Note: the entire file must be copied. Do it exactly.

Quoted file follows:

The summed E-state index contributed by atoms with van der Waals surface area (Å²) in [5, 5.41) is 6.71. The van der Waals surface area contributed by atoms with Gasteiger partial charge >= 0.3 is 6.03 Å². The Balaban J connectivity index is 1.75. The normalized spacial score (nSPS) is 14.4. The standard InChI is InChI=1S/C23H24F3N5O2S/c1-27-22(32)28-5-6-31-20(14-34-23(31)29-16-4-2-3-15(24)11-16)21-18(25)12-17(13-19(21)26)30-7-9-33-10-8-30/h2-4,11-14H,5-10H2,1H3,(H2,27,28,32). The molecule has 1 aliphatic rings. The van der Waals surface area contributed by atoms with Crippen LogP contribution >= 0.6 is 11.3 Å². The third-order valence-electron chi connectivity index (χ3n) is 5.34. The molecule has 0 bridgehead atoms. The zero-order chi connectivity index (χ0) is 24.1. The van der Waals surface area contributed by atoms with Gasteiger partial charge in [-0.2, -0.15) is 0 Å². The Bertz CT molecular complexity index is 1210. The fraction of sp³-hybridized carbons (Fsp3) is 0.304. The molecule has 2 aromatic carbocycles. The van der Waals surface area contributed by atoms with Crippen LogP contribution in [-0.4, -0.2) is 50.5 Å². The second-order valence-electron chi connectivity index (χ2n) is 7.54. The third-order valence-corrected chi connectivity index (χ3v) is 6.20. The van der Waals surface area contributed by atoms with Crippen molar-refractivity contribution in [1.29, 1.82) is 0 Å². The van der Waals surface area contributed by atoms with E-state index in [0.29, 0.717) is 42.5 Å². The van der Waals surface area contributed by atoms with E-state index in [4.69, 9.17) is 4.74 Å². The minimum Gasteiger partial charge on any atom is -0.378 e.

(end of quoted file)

The summed E-state index contributed by atoms with van der Waals surface area (Å²) in [5, 5.41) is 6.71. The van der Waals surface area contributed by atoms with Gasteiger partial charge >= 0.3 is 6.03 Å². The Balaban J connectivity index is 1.75. The normalized spacial score (nSPS) is 14.4. The standard InChI is InChI=1S/C23H24F3N5O2S/c1-27-22(32)28-5-6-31-20(14-34-23(31)29-16-4-2-3-15(24)11-16)21-18(25)12-17(13-19(21)26)30-7-9-33-10-8-30/h2-4,11-14H,5-10H2,1H3,(H2,27,28,32). The molecule has 1 aliphatic rings. The van der Waals surface area contributed by atoms with Crippen LogP contribution >= 0.6 is 11.3 Å². The third-order valence-electron chi connectivity index (χ3n) is 5.34. The molecule has 0 bridgehead atoms. The zero-order chi connectivity index (χ0) is 24.1. The van der Waals surface area contributed by atoms with Gasteiger partial charge in [-0.2, -0.15) is 0 Å². The Bertz CT molecular complexity index is 1210. The fraction of sp³-hybridized carbons (Fsp3) is 0.304. The molecule has 2 aromatic carbocycles. The van der Waals surface area contributed by atoms with Crippen LogP contribution in [-0.4, -0.2) is 50.5 Å². The second-order valence-electron chi connectivity index (χ2n) is 7.54. The third-order valence-corrected chi connectivity index (χ3v) is 6.20. The van der Waals surface area contributed by atoms with Crippen molar-refractivity contribution in [1.29, 1.82) is 0 Å². The van der Waals surface area contributed by atoms with E-state index in [0.29, 0.717) is 42.5 Å². The van der Waals surface area contributed by atoms with E-state index in [4.69, 9.17) is 4.74 Å². The minimum Gasteiger partial charge on any atom is -0.378 e.